Bill Cosby wanted questions about allegations 'scuttled'

The Associated Press late Wednesday released the full video of an interview two weeks ago with Bill Cosby in which the comedian was asked about sexual assault allegations levelled at him.

Cosby has 3 shows scheduled in Ontario in early January

The Associated Press releases the full video of an interview conducted two weeks ago 3:07

The Associated Press late Wednesday released the full video of an interview two weeks ago with Bill Cosby in which the comedian was asked about sexual assault allegations levelled against him.

When the AP interviewed Cosby, on Nov. 6, the story involved long-circulated accusations from several women and recent criticism from comedian Hannibal Buress.

Cosby declined to comment, saying "We don't answer that."

After his initial refusal to comment — as the interview was winding down but with the camera still running and Cosby and his wife Camille were wearing lapel microphones — the comedian asked the AP to not use the brief on-camera refusal to comment he had just made about the allegations. "And I would appreciate it if it was scuttled," he said.

The interview was on the record. The AP had made no agreement to avoid questions about the allegations or to withhold publishing any of his comments at any time.

Former Ford model Janice Dickinson was the latest woman in recent weeks to publicly accuse Cosby of sexual assault. In addition to allegations that were widely reported a decade ago as well as new accusations, they have gravely damaged the 77-year-old comedian's reputation.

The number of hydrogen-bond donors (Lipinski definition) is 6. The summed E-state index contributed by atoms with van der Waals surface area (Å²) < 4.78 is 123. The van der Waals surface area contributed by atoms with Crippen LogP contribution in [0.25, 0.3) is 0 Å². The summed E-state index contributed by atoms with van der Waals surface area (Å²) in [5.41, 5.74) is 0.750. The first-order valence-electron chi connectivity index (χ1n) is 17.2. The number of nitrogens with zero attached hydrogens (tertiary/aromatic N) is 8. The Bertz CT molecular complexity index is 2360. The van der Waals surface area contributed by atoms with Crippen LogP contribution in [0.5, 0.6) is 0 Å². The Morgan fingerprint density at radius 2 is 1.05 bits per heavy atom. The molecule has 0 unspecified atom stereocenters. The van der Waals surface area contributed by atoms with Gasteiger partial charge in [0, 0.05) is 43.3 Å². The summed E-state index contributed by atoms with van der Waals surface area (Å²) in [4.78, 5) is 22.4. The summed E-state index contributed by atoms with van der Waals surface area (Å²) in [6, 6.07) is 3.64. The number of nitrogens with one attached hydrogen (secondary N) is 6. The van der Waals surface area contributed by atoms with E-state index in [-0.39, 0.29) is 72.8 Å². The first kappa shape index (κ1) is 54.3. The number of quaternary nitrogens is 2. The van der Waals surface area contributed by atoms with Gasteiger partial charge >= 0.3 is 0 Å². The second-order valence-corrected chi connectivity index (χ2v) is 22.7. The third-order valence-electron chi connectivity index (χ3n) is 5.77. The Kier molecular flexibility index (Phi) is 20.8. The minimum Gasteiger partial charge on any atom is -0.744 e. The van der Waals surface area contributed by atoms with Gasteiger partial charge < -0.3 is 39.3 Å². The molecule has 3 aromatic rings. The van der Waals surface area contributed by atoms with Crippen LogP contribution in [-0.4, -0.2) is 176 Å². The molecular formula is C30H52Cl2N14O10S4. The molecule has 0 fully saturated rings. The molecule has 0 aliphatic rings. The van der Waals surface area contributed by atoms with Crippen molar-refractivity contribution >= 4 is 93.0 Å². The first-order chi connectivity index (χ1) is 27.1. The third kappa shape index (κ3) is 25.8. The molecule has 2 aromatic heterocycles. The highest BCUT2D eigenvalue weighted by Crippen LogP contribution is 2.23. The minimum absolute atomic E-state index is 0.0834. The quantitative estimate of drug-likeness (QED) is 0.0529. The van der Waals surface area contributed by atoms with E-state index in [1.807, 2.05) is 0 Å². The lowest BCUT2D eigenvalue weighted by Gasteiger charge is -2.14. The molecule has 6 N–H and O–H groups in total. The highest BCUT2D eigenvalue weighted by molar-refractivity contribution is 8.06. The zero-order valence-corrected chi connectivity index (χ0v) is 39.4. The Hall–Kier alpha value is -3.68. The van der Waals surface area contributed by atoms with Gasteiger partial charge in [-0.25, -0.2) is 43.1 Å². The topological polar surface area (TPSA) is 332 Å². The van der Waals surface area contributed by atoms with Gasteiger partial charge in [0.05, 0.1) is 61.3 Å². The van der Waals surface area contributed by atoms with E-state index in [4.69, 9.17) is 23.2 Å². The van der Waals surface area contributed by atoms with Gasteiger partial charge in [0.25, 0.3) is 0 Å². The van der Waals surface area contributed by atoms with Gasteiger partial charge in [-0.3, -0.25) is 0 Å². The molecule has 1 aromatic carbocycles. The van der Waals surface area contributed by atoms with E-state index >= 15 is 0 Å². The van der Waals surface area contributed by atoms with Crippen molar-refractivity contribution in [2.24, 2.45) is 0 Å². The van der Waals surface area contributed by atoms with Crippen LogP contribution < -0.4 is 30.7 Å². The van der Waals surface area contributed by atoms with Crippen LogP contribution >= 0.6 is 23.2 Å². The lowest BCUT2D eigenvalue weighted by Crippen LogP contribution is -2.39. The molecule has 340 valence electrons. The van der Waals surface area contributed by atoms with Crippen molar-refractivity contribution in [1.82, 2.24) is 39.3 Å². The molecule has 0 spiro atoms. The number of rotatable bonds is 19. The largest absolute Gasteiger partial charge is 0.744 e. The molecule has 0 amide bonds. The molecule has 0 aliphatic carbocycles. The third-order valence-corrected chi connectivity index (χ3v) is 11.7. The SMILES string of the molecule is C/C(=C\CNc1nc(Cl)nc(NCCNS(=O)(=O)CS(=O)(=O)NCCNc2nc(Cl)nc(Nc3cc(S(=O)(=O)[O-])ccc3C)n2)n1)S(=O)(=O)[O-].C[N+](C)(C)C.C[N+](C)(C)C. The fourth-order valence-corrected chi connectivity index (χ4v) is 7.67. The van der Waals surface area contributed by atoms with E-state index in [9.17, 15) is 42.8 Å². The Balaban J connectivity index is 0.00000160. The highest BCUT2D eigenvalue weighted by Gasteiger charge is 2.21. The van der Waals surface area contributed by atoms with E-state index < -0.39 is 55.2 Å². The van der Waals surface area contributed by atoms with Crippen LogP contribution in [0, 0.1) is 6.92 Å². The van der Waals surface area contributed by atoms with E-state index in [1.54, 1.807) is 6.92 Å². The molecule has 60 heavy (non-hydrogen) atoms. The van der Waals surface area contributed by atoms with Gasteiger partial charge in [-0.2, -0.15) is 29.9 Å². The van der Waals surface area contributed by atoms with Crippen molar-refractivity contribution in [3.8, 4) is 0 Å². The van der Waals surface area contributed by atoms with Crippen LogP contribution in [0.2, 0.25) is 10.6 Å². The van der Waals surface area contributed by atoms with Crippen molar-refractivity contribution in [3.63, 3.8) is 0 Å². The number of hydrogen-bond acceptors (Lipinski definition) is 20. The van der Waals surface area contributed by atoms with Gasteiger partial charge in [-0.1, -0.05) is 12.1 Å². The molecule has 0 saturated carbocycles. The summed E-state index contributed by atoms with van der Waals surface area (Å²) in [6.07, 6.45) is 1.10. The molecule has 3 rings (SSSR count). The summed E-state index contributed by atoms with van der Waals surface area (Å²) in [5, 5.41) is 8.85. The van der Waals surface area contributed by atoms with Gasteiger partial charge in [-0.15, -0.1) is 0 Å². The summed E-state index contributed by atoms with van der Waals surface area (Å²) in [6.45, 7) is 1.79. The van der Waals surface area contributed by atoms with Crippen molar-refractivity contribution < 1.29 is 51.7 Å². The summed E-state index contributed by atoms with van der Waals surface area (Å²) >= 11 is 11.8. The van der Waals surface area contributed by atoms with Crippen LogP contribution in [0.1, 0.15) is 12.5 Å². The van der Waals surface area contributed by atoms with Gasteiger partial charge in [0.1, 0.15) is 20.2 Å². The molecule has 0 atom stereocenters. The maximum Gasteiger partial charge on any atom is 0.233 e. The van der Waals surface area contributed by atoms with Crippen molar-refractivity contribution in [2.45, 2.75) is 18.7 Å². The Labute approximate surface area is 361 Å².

Since Tuesday, NBC has scrapped a Cosby comedy that was under development, Netflix has dropped a planned standup release of his, and TV Land in the U.S. said it will stop airing reruns of his 1980s sitcom hit The Cosby Show.

D.A. says conviction in 2004 incident not possible

The AP interview was primarily about The Smithsonian's National Museum of African Art exhibition featuring more than 50 pieces of Cosby's African-American art collection alongside African artworks. The show opened this month on the National Mall in Washington and is scheduled to remain on view through early 2016.

There are no plans to cancel the exhibition, a Smithsonian spokesman said on Wednesday.

"The exhibition has been very well received. We've actually had record numbers through the door," spokesman Eddie Burke said, adding the museum has had no complaints.

In addition, the National Artists Corporation said it had no plans to cancel any standup comedy shows that Cosby has scheduled throughout North America through May 15.

In this Nov. 6, 2014 file photo, entertainer Bill Cosby pauses during a news conference. That same day, Cosby refused to address sexual assault allegations on camera. (Evan Vucci/The Associated Press)

There are three Canadian dates on consecutive days on that schedule, all in Ontario. Cosby is slated to perform in Kitchener on Jan. 7, followed by dates in London and Hamilton.

Cosby has never been charged in connection with any of the allegations. Former Pennsylvania prosecutor Bruce L. Castor Jr., who investigated a woman's claims that Cosby had sexually assaulted her in 2004, said Wednesday he decided not to prosecute because he felt there was not enough evidence to get a conviction.

"I wrote my opinion in such a way as I thought conveyed to the whole world that I thought he had done it, he had just gotten away with it because of a lack of evidence," the former Montgomery County district attorney said.

If Cosby hadn't been co-operative with the investigation, "I probably would have arrested him," he said.

Cosby's lawyer, Martin Singer, said in a letter to the AP that Dickinson's charges were "false and outlandish" and were contradicted by Dickinson herself in a published autobiography. Cosby's spokesman, David Brokaw, did not return calls for comment.

Singer said the first Cosby heard of any assault allegation from Dickinson came in the Entertainment Tonight interview, and suggested the actress was "seeking publicity to bolster her fading career."

With files from CBC News


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